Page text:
How to Write Your Artistic Biography
These seven tips will impress your audience with your accomplishments and endeavors.
By Sabrina Valles
Directors and artists are often called upon to submit an artistic biography (or bio) for themselves or their group whenever they participate in large productions, festivals, or projects. If you have never written an artistic bio before, this request may catch you by surprise. COVID-19 truly is the perfect time to draft and refine your artistic bios; preparing you for your future opportunity once the world reopens. These seven tips will help you brush up on your writing skills in preparation for the big moment.
- Before submitting your bio, request the required word count.
Every communication medium requires a different word count depending on the usage. From my experience, I have seen requests for 50-word, 100-word, 150-word, 200-word, and 500-word bios. Since we are preparing you for your future opportunity, I recommend writing a 500-word bio first and repurpose it to fit the 50-word and 100-word requirements.
- Write in third-person.
Professionally speaking, writing in third-person is most often preferred. The first reference of your name should include both your first and last name. If the organization is prestigious and tends to write in a professional tone, I recommend referring to yourself as your preferred pronoun and your last name. If the organization writes in a more casual tone, referring to yourself by your first name should suffice. You can also refer to yourself as your preferred pronoun throughout your bio.
- Define your artistic purpose to introduce yourself or your group.
Just like your English teacher recommended in your middle school and high school English class, your topic sentence or lead sentence should be direct and strong. Please do not begin with the age you were when you started your artistic career. Instead, you should define yourself as an artist. Why do you dance folklorico? How are you fulfilling your calling in the art form? Which descriptive words best describe your work as a choreographer or a dancer? Use these questions as a way to brainstorm your first sentence. If it is easier, you can also draft this sentence at the end.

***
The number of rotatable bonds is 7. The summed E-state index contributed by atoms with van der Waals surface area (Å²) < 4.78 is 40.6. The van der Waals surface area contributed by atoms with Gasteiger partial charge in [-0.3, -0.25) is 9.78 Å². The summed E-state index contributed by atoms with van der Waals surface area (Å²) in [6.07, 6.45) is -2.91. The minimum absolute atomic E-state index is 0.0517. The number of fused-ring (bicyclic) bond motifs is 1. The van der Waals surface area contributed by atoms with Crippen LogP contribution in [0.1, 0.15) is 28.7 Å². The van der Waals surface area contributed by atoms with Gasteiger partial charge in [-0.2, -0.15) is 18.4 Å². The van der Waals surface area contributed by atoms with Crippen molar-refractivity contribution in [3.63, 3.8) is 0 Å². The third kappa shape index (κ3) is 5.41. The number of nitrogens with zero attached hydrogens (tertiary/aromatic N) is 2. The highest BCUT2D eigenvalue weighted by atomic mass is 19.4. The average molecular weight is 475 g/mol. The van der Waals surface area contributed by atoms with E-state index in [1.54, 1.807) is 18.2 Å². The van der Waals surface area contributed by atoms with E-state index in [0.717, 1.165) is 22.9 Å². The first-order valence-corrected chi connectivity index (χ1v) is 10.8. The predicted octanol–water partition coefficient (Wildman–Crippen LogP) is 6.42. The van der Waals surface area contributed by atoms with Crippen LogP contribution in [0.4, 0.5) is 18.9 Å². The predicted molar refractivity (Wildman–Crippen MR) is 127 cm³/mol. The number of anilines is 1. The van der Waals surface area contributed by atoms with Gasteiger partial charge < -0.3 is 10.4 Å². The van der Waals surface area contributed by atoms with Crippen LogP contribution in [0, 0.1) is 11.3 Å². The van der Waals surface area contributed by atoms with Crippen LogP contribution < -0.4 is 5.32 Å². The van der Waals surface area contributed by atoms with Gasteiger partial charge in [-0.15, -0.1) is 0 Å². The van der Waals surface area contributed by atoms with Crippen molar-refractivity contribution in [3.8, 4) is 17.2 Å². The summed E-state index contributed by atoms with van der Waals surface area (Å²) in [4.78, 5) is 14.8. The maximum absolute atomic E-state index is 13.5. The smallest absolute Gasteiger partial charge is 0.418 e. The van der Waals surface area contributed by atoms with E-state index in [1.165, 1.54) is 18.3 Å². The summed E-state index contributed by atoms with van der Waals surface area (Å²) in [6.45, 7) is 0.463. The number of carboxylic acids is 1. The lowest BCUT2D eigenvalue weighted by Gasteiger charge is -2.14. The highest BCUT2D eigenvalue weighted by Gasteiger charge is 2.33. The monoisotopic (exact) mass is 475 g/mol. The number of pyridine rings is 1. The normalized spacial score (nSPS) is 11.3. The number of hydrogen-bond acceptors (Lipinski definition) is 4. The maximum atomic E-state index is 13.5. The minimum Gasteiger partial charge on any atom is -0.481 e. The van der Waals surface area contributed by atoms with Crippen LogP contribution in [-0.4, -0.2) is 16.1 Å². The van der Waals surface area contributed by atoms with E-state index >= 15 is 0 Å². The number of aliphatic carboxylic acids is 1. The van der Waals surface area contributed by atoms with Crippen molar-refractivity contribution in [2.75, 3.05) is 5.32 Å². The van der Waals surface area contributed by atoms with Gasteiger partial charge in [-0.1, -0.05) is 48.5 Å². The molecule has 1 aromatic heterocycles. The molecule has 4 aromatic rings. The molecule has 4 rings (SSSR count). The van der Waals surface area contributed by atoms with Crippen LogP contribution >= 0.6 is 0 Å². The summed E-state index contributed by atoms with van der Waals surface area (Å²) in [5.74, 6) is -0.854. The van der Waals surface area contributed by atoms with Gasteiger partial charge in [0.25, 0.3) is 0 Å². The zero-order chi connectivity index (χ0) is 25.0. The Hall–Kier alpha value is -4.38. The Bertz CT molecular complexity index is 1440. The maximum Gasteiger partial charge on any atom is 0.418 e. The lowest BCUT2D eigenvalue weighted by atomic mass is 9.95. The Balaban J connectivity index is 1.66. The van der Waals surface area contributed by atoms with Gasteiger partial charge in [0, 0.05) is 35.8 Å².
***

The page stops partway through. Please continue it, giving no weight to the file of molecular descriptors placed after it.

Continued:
- Share your current position at your company or organization with your accomplishments at the organization.
You were most likely requested to participate in a gig, festival, or performance due to your current position and accomplishments. Share a brief statement about your organization’s mission as well as three top accomplishments that you or your organization has achieved. This is a great opportunity to wow your audience with your current top projects.
- Make everyone’s jaws drop with your most impressive awards and career highlights.
If you were recognized as a leading pioneer for your art form by renowned local, regional, national, or international organizations or awarded an artist-in-residence scholarship, brag about this information. If you happened to have performed at well-recognized venues, festivals, events, or with celebrities, write this information here too. Maybe you have worked with a different well-known organization in the past or received awards while working for those organizations. These accomplishments help build clout alongside your accomplishments with your current organization.
- Have more room? Share additional relevant career history, awards, and highlights.
This doesn’t mean you should share every organization you have worked with since you were five. Instead, select five to seven relevant organizations you have worked with as well as awards and scholarships you have received. Organize these lists with a semicolon. These accomplishments tend to be worthy but not the highlights you would include in a short 50-word, 100-word, or 150-word bio. You can also share your history working in other mediums as well if you wish.
- A second pair of eyes is necessary for editing.
To write this article, I reviewed and edited it myself a day after I wrote the first draft, used the free editing software, Grammarly, and shared this article with my supervisor to review. No matter what you are writing, I always recommend having someone else look at your work – even if they are not involved with your organization. Look out for misspelled words, incorrect grammar, and the over usage of commas. Fortunately, the organization requesting your bio most likely has someone else reviewing your work too. However, in cases that they don’t, it is best to submit the perfect bio without any errors.
About the author . . .
Sabrina Valles prides herself in delivering creative, quality work that helps organizations achieve their marketing and public relations goals. She is excited to return to the marketing and events industry after a short hiatus as an English teacher and as a Chinese language student in China. Currently based in Hangzhou, China, Sabrina volunteers with Danzantes Unidos as its public relations and marketing coordinator, manages the Hangzhou Craft Beer community WeChat group, and facilitates monthly craft beer and homebrew meetups. Some of her work has appeared in the Hangzhou-based expat magazine, REDSTAR and her blog, Simply Crave Beer.